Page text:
Illustrations by Eric Hanson
The following article is an extract from the book Bowie, a collection of essays by British philosopher Simon Critchley. The book—published by OR books and available here—starts with Critchley's first encounter with the Thin White Duke and charts the lifelong love affair that followed.
Let me begin with a rather embarrassing confession: no person has given me greater pleasure throughout my life than David Bowie. Of course, maybe this says a lot about the quality of my life. Don’t get me wrong. There have been nice moments, some even involving other people. But in terms of constant, sustained joy over the decades, nothing comes close to the pleasure Bowie has given me.
It all began, as it did for many other ordinary English boys and girls, with Bowie’s performance of “Starman” on BBC’s iconic Top of the Pops on the July 6, 1972, which was viewed by more than a quarter of the British population. My jaw dropped as I watched this orange-haired creature in a catsuit limp-wristedly put his arm around Mick Ronson’s shoulder. It wasn’t so much the quality of the song that struck me; it was the shock of Bowie’s look. It was overwhelming. He seemed so sexual, so knowing, so sly and so strange. At once cocky and vulnerable. His face seemed full of sly understanding—a door to a world of unknown pleasures.
Some days later, my mother Sheila bought a copy of “Starman," just because she liked the song and Bowie’s hair (she’d been a hairdresser in Liverpool before coming south, and used to insist dogmatically that Bowie was wearing a wig from the late 1980s onward). I remember the slightly menacing black-and-white portrait photo of Bowie on the cover, shot from below, and the orange RCA Victor label on the seven-inch single.
For some reason, when I was alone with our tiny mono record player in what we called the dining room (though we didn’t eat there—why would we? There was no TV), I immediately flipped the single over to listen to the B-side. I remember very clearly the physical reaction I felt listening to “Suffragette City." The sheer bodily excitement of that noise was almost too much to bear. I guess it sounded like… sex. Not that I knew what sex was. I was a virgin. I’d never even kissed anyone and had never wanted to. As Mick Ronson’s guitar collided with my internal organs, I felt something strong and strange in my body that I’d never experienced before. Where was suffragette city? How did I get there?
I was twelve years old. My life had begun.
There is a view that some people call “narrative identity." This is the idea that one’s life is a kind of story, with a beginning, a middle and an end. Usually there is some early defining traumatic experience and a crisis or crises in the middle (sex, drugs, any form of addiction will serve) from which one miraculously recovers. Such life stories usually culminate in redemption before ending with peace on Earth and goodwill to all men. The unity of one’s life consists in the coherence of the story one can tell about oneself. People do this all the time. It’s the lie that stands behind the idea of the memoir. Such is the raison d’être of a big chunk of what remains of the publishing industry, which is fed by the ghastly gutter world of creative writing courses. Against this and with Simone Weil, I believe in decreative writing that moves through spirals of ever-ascending negations before reaching… nothing.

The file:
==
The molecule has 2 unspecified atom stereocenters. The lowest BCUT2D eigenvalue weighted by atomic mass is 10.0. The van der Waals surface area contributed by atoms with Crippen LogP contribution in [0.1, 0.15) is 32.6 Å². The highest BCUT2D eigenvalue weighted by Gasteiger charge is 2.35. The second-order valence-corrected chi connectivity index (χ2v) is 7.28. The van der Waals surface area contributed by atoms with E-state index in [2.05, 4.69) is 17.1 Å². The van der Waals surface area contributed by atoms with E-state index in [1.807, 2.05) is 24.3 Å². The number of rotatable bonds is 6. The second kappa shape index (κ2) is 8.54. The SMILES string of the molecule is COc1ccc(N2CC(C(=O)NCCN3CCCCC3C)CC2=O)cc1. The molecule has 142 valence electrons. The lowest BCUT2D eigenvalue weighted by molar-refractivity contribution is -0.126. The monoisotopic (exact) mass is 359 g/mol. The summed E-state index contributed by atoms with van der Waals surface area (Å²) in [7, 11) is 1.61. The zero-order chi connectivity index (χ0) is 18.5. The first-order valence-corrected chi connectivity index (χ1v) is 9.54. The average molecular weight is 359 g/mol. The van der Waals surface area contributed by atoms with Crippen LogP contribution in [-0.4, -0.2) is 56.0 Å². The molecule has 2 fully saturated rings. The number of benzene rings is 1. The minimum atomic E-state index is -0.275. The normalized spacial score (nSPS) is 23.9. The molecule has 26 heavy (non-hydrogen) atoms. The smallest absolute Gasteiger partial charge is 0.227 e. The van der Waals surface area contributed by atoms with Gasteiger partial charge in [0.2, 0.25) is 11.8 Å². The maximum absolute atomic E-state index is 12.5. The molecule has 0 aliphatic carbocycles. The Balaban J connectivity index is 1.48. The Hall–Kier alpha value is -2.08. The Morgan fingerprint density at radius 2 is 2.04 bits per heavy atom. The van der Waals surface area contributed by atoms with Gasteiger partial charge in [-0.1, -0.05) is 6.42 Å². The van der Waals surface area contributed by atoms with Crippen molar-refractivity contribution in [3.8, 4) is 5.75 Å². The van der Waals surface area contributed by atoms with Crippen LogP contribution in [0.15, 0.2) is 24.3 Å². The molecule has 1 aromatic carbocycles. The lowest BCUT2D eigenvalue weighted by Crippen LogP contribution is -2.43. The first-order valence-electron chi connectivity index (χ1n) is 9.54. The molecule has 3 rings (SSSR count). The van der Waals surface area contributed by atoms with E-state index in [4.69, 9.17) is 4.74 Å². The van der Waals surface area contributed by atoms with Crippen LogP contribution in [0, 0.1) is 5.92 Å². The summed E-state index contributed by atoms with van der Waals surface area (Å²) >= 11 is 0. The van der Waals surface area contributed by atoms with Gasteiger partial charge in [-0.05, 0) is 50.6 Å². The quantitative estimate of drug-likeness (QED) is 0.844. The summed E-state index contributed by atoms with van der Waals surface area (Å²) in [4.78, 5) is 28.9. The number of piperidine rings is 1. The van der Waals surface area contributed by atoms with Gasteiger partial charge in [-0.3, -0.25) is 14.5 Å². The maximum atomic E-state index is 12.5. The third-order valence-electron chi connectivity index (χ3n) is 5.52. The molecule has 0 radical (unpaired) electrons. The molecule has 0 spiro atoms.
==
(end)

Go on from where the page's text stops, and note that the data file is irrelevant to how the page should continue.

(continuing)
I also think that identity is a very fragile affair. It is at best a sequence of episodic blips rather than some grand narrative unity. As David Hume established long ago, our inner life is made up of disconnected bundles of perceptions that lie around like so much dirty laundry in the rooms of our memory. This is perhaps the reason why Brion Gysin’s cut-up technique, where text is seemingly randomly spliced with scissors—and which Bowie famously borrowed from William Burroughs—gets so much closer to reality than any version of naturalism.
The episodes that give my life some structure are surprisingly often provided by David Bowie’s words and music. He ties my life together like no one else I know. Sure, there are other memories and other stories that one might tell, and in my case this is complicated by the amnesia that followed a serious industrial accident when I was 18 years old. I forgot a lot after my hand got stuck in a machine. But Bowie has been my sound track. My constant, clandestine companion. In good times and bad. Mine and his.
What’s striking is that I don’t think I am alone in this view. There is a world of people for whom Bowie was the being who permitted a powerful emotional connection and freed them to become some other kind of self, something freer, more queer, more honest, more open and more exciting. Looking back, Bowie has become a kind of touchstone for that past, its glories and its glorious failures, but also for some kind of constancy in the present and for the possibility of a future, even the demand for a better future.
I don’t mean this to sound hubristic. Look, I’ve never met the guy—Bowie, I mean—and I doubt I ever will (and, to be honest, I don’t really want to. I’d be terrified. What would I say? Thank you for the music? That’s so ABBA). But I feel an extraordinary intimacy with Bowie, although I know this is a total fantasy. I also know that this is a shared fantasy, common to huge numbers of loyal fans for whom Bowie is not some rock star or a series of flat media clichés about bisexuality and bars in Berlin. He is someone who has made life a little less ordinary for an awfully long time.
Simon Critchley's book Bowie is available now from OR Books.